IN-Universe - As Worf said, it's something not discussed with non-Klingons.
OUT of Universe - To summarize, it's a very meta in-joke.
In the original series, they had a limited budget, and makeup options were few. So the Klingons got goatees and dusky skin, and belt buckles made of bubble wrap.
When they made Star Trek: The Motion Picture, Roddenberry ...
This apparent discrepancy was explained in Star Trek Enterprise. Long story short, Klingons experimented with genetic mutation to make themselves stronger, much like what was accomplished with Kahn and the Augments, but there were side effects that made the Klingons look hooman. These side effects were spread by a resulting virus, and after a ...
The pattern here doesn't seem that unusual for the cast of a successful television show not to ever get another high-profile role; there are far more TV actors than TV roles to go around. In fact, many of the people on your list followed a typical pattern for television stars, which is to get one big break-out role, followed by scattered guest appearances in ...
Yes, they were.
The following excerpt from an article quotes Gene Roddenberry himself (via the authoritative book The Making of Star Trek) as saying:
[Feinberg] went out and bought a selection of very exotic-looking salt shakers. It was not until after he brought them in and showed them to me that I realized they were so beautifully shaped and futuristic ...
This is from Star Trek III:
Kirk: How much refit time till we can take [the Enterprise] out again?
Scotty: Eight weeks, sir. (as Kirk opens his mouth) But you don't have eight weeks, so I'll do it for ya in two.
Kirk: (considers) Mr. Scott. Have you always multiplied your repair estimates by a factor of four?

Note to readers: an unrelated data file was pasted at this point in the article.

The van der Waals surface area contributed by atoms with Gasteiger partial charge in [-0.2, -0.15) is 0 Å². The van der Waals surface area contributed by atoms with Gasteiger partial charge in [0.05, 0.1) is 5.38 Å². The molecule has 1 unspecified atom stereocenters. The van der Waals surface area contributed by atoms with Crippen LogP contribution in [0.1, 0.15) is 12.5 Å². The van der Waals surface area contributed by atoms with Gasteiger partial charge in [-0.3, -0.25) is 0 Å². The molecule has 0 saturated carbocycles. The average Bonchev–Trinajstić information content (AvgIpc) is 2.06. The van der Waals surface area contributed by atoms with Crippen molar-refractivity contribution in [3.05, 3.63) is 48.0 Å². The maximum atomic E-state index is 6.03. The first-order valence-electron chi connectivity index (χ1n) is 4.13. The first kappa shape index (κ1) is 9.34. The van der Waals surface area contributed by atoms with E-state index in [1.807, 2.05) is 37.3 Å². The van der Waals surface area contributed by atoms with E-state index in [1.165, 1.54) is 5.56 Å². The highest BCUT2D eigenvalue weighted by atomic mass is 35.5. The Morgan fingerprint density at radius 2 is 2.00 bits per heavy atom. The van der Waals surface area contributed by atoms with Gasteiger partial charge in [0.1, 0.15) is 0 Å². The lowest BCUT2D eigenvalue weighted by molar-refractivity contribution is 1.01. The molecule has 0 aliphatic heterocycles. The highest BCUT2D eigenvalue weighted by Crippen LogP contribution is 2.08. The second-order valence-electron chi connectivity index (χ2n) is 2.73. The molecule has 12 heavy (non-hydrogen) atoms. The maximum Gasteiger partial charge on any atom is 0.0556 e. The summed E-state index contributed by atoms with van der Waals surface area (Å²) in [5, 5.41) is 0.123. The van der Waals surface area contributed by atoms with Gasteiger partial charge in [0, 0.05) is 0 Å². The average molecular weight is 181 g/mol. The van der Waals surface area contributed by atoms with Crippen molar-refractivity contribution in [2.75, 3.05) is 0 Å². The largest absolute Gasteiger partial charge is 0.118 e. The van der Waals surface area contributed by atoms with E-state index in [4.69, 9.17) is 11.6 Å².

Scotty: Certainly, sir. How ...
According to Memory Alpha;
Between the fourth and fifth seasons of Star Trek: The Next
Generation, Dorn played Colonel Worf in Star Trek VI: The Undiscovered
Country. Although the relationship was not stated on screen, the
filmmakers' intention was that the Star Trek VI character was the
grandfather of the Next Generation character. (Star Trek ...
There were two versions of the Enterprise used in production.
The first one was used in the original pilot and for all of the original introduction shots.
December 29, in 1964: Craftsmen Richard Datin, Vern Sion, Mel Keys, and Volmer Jensen pose outside of Jensen's Los Angeles model shop with the just-completed original 11-foot version of the starship ...
This is the closest I can find, from TNG: Relics
Geordi La Forge: Look, Mr. Scott, I'd love to explain everything to you, but the Captain wants this spectrographic analysis done by
[La Forge goes back to work; Scotty follows slowly]
Scotty: Do you mind a little advice? Starfleet captains are like children. They want everything ...
According to the CGI article on Memory Alpha:
The very first CGI used was in Star Trek II: The Wrath of Khan, where Lucasfilm Graphics Group, then a subsidiary of Industrial Light & Magic (ILM), was responsible for the "Project Genesis" demonstration sequence effect, the very first fully textured 3D CGI representation shown in the motion picture ...